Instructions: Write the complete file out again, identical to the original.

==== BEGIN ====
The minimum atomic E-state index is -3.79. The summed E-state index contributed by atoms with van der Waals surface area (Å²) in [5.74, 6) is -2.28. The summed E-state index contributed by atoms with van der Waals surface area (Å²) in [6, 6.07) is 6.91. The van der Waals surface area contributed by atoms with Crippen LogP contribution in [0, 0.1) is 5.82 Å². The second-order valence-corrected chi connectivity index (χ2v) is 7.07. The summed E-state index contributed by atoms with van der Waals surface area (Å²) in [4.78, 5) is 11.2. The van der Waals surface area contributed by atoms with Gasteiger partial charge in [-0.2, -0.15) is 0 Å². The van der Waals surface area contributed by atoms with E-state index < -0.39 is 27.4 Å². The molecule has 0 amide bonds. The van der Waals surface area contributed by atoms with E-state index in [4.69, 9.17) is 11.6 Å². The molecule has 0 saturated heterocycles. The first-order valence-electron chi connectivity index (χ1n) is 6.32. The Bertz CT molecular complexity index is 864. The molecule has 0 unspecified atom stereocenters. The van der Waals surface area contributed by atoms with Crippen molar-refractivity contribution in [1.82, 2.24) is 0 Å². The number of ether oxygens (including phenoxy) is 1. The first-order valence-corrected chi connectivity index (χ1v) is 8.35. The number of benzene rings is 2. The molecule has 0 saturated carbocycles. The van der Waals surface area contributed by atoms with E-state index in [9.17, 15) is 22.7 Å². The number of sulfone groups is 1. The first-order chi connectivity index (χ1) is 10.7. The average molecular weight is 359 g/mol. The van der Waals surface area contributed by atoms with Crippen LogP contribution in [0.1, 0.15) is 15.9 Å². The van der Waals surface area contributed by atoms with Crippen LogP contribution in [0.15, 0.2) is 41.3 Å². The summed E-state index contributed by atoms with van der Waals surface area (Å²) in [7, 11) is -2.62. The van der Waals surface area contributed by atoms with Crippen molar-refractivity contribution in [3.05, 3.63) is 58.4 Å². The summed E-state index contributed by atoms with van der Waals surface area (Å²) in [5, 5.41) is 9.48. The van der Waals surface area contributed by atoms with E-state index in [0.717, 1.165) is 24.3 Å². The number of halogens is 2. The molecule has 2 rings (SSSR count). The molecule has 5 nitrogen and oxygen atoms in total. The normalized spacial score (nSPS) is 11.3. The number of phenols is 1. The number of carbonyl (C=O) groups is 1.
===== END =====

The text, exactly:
The minimum atomic E-state index is -3.79. The summed E-state index contributed by atoms with van der Waals surface area (Å²) in [5.74, 6) is -2.28. The summed E-state index contributed by atoms with van der Waals surface area (Å²) in [6, 6.07) is 6.91. The van der Waals surface area contributed by atoms with Crippen LogP contribution in [0, 0.1) is 5.82 Å². The second-order valence-corrected chi connectivity index (χ2v) is 7.07. The summed E-state index contributed by atoms with van der Waals surface area (Å²) in [4.78, 5) is 11.2. The van der Waals surface area contributed by atoms with Gasteiger partial charge in [-0.2, -0.15) is 0 Å². The van der Waals surface area contributed by atoms with E-state index < -0.39 is 27.4 Å². The molecule has 0 amide bonds. The van der Waals surface area contributed by atoms with E-state index in [4.69, 9.17) is 11.6 Å². The molecule has 0 saturated heterocycles. The first-order valence-electron chi connectivity index (χ1n) is 6.32. The Bertz CT molecular complexity index is 864. The molecule has 0 unspecified atom stereocenters. The van der Waals surface area contributed by atoms with Crippen molar-refractivity contribution in [1.82, 2.24) is 0 Å². The number of ether oxygens (including phenoxy) is 1. The first-order valence-corrected chi connectivity index (χ1v) is 8.35. The number of benzene rings is 2. The molecule has 0 saturated carbocycles. The van der Waals surface area contributed by atoms with E-state index in [9.17, 15) is 22.7 Å². The number of sulfone groups is 1. The first-order chi connectivity index (χ1) is 10.7. The average molecular weight is 359 g/mol. The van der Waals surface area contributed by atoms with Crippen LogP contribution in [0.1, 0.15) is 15.9 Å². The van der Waals surface area contributed by atoms with Crippen LogP contribution in [0.15, 0.2) is 41.3 Å². The summed E-state index contributed by atoms with van der Waals surface area (Å²) in [7, 11) is -2.62. The van der Waals surface area contributed by atoms with Crippen molar-refractivity contribution in [3.05, 3.63) is 58.4 Å². The summed E-state index contributed by atoms with van der Waals surface area (Å²) in [5, 5.41) is 9.48. The van der Waals surface area contributed by atoms with E-state index in [0.717, 1.165) is 24.3 Å². The number of halogens is 2. The molecule has 2 rings (SSSR count). The molecule has 5 nitrogen and oxygen atoms in total. The normalized spacial score (nSPS) is 11.3. The number of phenols is 1. The number of carbonyl (C=O) groups is 1.